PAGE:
She rarely, if ever, feels accepted for just being herself. She must choose between sacrificing herself and losing her mother’s love–a pattern of self-denial and accommodation is replayed as codependency in adult relationships. Her real self is rejected, first by her mother, and then by herself. The consequence is internalized, toxic shame, based on the belief that her real self is unlovable. How could she be worthy of love when her own mother didn’t love and accept her? Children are supposed to love their mothers and vice versa! A daughter’s shame is compounded by anger or hatred toward her mother that she doesn’t understand. She believes it’s further evidence of her badness, and that all her mother’s criticisms must be true. Never feeling good enough her life is one of continual striving and lack of fulfillment. Since love must be earned, her adult relationships may repeat a cycle of abandonment.
People with NPD are myopic. The world revolves around them. They control and manipulate their children’s needs, feelings, and choices when they can, and take it as a personal affront deserving of punishment when they can’t. Parenting is often, “My way or the highway.” Self-involvement leads some narcissistic mothers to focus only on themselves or their sons, and neglect or deprive their daughters.
Other mothers want their daughter to look and be her best “according to them,” but cripple their daughters in the process through criticism and control. Such mothers attempt to live through their daughter, who they see as an extension of themselves. They want her to dress and behave just as they do, and to choose boyfriends, hobbies, and work that they would choose. “For her own good,” they might forbid or criticize whatever their daughter likes or wants, undermine her ability to think for herself, to know what she wants, to choose for herself, and to pursue it. Their attention on their daughter is accompanied by their envy and expectations of gratitude, and compliance.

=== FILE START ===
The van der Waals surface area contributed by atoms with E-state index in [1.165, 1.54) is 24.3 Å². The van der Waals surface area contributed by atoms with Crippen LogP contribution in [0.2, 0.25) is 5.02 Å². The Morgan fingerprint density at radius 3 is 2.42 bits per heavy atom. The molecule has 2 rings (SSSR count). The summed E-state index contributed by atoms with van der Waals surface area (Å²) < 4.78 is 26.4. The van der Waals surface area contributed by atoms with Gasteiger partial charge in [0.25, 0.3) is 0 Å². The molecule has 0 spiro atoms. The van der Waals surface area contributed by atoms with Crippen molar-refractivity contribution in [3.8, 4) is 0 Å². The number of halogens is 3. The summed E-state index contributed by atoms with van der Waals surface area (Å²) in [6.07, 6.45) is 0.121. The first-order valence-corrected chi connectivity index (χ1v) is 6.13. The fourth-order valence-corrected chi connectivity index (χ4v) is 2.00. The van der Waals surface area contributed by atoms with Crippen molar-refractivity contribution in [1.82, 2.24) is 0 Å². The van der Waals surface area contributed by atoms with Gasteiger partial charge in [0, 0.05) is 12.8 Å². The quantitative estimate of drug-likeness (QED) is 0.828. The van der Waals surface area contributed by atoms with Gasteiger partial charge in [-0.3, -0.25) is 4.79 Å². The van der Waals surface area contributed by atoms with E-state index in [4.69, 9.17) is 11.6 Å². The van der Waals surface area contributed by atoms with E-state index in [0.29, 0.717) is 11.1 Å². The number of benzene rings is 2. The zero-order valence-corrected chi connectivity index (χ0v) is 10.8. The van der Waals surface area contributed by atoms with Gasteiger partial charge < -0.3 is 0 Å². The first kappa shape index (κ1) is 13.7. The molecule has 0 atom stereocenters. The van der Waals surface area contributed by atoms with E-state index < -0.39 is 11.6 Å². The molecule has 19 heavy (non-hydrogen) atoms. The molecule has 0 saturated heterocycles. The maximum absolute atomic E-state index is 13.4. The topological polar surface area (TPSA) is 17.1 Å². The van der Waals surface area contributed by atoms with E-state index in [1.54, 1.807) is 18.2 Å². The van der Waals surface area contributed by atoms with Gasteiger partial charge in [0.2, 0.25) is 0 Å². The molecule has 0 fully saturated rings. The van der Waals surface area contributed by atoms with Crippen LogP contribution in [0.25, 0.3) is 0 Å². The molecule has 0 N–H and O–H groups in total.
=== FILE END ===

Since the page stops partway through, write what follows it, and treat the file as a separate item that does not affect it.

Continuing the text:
In adult relationships, these daughters often are in controlling relationships or get into unnecessary power struggles.
Believing she is “the fairest one of all” or fearing that she’s not, motivates narcissistic mothers to not only criticize her daughter but to compete with her daughter for her husband’s and sons’ love. Such mothers may deny or not protect their daughter if they abuse her. They may restrict or disparage her boyfriends because they’re “not good enough,” yet nevertheless compete for their attention and flirt with them. To be in control and number one in their daughter’s life, they may invade their daughter’s privacy and undermine her relationships with friends and other relatives.
Recovery from the trauma of growing up with feelings of rejection and shame takes time and effort. Ultimately, it means recovery from codependency. It starts with identifying and understanding that the shaming messages and beliefs transmitted from mother to daughter are untrue. Replacing the internalized, negative, maternal voice – the internal critic – with self-nurturing is an important step. Recovery entails both healing the past and learning new skills to overcome codependency.